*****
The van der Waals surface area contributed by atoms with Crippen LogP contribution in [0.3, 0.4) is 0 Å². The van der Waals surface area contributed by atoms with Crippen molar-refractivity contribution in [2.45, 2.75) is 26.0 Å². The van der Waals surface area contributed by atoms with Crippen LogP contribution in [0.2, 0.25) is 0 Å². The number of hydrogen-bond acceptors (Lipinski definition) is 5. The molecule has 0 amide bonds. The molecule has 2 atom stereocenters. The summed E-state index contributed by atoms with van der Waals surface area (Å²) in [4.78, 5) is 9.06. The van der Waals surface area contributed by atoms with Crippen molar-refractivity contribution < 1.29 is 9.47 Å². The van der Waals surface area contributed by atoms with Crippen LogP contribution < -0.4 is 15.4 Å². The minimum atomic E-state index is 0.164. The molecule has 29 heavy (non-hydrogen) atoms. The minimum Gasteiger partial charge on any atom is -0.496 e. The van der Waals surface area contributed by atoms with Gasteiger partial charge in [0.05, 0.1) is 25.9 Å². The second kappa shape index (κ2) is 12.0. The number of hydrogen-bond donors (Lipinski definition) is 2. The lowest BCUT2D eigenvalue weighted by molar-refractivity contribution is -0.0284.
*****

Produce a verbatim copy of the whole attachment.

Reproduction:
The van der Waals surface area contributed by atoms with Crippen LogP contribution in [0.3, 0.4) is 0 Å². The van der Waals surface area contributed by atoms with Crippen molar-refractivity contribution in [2.45, 2.75) is 26.0 Å². The van der Waals surface area contributed by atoms with Crippen LogP contribution in [0.2, 0.25) is 0 Å². The number of hydrogen-bond acceptors (Lipinski definition) is 5. The molecule has 0 amide bonds. The molecule has 2 atom stereocenters. The summed E-state index contributed by atoms with van der Waals surface area (Å²) in [4.78, 5) is 9.06. The van der Waals surface area contributed by atoms with Crippen molar-refractivity contribution < 1.29 is 9.47 Å². The van der Waals surface area contributed by atoms with Crippen LogP contribution < -0.4 is 15.4 Å². The minimum atomic E-state index is 0.164. The molecule has 29 heavy (non-hydrogen) atoms. The minimum Gasteiger partial charge on any atom is -0.496 e. The van der Waals surface area contributed by atoms with Gasteiger partial charge in [0.05, 0.1) is 25.9 Å². The second kappa shape index (κ2) is 12.0. The number of hydrogen-bond donors (Lipinski definition) is 2. The lowest BCUT2D eigenvalue weighted by molar-refractivity contribution is -0.0284.